Vascular dementia is a severe stage of vascular cognitive impairment, which is a spectrum of cognitive impairments caused by or associated with vascular factors.1 In the People’s Republic of China, up to 30% of stroke patients develop post-stroke cognitive impairment or delayed dementia after stroke.2 However, no drugs are licensed for the treatment of vascular cognitive impairment, and treatment is limited to controlling known vascular risk factors. Recently, selective serotonin reuptake inhibitors (SSRIs), which are antidepressants, have been shown to improve motor function and cognition in patients with stroke.3,4 A small retrospective clinical study of selective serotonin reuptake inhibitors showed benefits on the Executive Interview (EXIT-25), an executive function test, in patients with vascular cognitive impairment.5 A preclinical study found that antidepressants including SSRIs had direct effects on brain function associated with plasticity, neurogenesis, and neuronal differentiation.6

Brain-derived neurotrophic factor (BDNF) is an important member of the neurotrophin family of growth factors. BDNF is abundant in the brain and periphery, and plays a key role in regulating survival, growth, and maintenance of neurons.7,8 In addition to its involvement in neuronal survival, growth, and differentiation, BDNF plays a crucial role in learning and memory.9 A recent study showed that older adult heterozygous BDNF knockout mice, which have a chronic 50% lack of BDNF, are deficient for extinction memory.10 BDNF has been shown to play a large role in reducing neuroplasticity in aged rats.11 Numerous clinical studies have found that chronic use of antidepressants increases serum BDNF levels in patients with depression.1216 Further, studies have also shown that chronic administration of antidepressants increases the expression of cyclic adenosine monophosphate response element binding protein, an important upstream signaling molecule of BDNF, and neurogenesis in the adult rat hippocampus.17,18 In light of the observed beneficial effects of antidepressants, we hypothesized that SSRIs would improve cognitive function and increase serum BDNF levels in patients with vascular dementia.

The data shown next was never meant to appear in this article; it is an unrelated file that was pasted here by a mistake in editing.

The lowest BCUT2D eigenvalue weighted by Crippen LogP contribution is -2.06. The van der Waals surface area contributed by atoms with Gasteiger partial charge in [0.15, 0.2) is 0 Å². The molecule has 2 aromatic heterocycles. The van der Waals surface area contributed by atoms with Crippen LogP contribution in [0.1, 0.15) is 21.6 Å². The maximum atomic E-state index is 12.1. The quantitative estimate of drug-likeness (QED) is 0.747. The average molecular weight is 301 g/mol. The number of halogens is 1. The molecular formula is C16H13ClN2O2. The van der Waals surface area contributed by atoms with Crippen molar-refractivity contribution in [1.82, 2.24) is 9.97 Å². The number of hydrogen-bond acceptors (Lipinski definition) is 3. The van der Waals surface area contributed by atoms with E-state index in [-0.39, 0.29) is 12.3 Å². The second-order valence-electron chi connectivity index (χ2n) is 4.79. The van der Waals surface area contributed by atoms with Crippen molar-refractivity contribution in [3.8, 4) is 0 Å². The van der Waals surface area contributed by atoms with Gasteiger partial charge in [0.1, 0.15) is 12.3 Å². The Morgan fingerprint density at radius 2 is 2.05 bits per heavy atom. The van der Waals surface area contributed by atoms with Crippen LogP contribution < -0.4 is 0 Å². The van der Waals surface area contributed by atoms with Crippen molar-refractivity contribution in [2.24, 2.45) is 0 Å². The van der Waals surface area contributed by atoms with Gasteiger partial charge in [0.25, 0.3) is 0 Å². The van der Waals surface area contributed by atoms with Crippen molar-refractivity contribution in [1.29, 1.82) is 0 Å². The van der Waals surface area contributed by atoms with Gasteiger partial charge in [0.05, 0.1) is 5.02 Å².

Patients and methods

Study design and patients